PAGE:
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Colorado’s child poverty rate almost doubles in 10 years

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Colorado has the second fastest growing rate of child poverty in the nation, according a Kids Count Colorado, an annual report from Colorado Children’s Campaign.

The report, part of the Anne E. Casey Foundation’s national Kids County project, found that the rate of children living in poverty almost doubled between 2000 and 2011, to 18 percent from 10 percent, a trend experts say could get worse as the state slowly recovers from recent economic recessions.

Only Nevada’s child-poverty rate increased more quickly.

Released on Monday, the report, using data from the U.S. Census Bureau, found an average of one in six — about 217,000 — children under age 18 are living in poverty in the state. Colorado’s child poverty rate reached 18 percent in 2011, up from 17 percent in 2010.

“The trend is what we think is so troubling,” said Chris Watney, president of Colorado Children’s Campaign.

The largest single-year increase in the percent of children living in poverty was between 2000 and 2001. In that year, the child poverty rate increased from 10 to 13 percent, about 39,000 children. From 2008 to 2009 the child poverty rate climbed from 15 to 17 percent, about 31,000 children, making it the second largest single-year increase.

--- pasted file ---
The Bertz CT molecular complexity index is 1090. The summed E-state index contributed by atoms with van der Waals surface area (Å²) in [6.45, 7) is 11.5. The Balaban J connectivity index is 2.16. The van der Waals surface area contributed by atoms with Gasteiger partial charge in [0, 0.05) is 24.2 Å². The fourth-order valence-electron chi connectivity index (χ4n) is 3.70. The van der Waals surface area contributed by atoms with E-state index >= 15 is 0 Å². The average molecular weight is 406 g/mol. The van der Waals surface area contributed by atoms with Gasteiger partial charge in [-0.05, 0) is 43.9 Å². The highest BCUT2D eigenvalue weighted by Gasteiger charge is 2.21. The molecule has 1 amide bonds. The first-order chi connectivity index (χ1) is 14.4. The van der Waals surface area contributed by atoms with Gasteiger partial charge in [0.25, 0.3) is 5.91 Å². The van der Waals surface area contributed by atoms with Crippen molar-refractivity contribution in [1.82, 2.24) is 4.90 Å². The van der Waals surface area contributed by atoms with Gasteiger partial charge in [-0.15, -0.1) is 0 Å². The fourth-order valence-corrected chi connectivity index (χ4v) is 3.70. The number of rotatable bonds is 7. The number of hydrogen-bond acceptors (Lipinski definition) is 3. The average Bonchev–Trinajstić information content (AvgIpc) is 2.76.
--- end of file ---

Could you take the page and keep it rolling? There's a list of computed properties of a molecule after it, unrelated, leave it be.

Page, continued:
The two spikes correlate with recent recessions, Watney said.

Child poverty is defined as any child living in a four-person home with an average annual income of $22,000 or less. The study ranked the state’s 25 most populated counties.

Pueblo and Denver counties had the highest rate of child poverty. Pueblo’s average rate for 2011 was 27.3 percent and Denver’s was 26.2 percent. Douglas County continues to have the lowest child poverty rate, averaging 5.2 percent.

The average rate of child poverty for the 10 metro counties was 16. 1 percent.

Child poverty continues to increase in areas where the economy has been weak for decades, such as in some rural areas, but child poverty persists and presents new challenges in areas less familiar with the issue, such as Jefferson and Arapahoe counties, Watney said.

Jordan Steffen

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Comments
  • comment avatar Lana March 20, 2013

    This statistic is heartbreaking. A lot of factors come into play like politics but the bottom line is kids are suffering and that makes me sad.

  • comment avatar Jerry March 20, 2013

    Child poverty rates go up. Child obesity rates go up. We need to get kids out of poverty and off food stamps for them to be trim and healthy.

  • comment avatar Rada March 20, 2013

    What’s amazing is that even though the poverty rate has doubled, TCAP scores have stayed the same or improved throughout the state……even though class sizes are bigger, severe needs kids are mainstreamed in the classroom and para professionals are all but non existent.

    Those schools are doing a very fine job!

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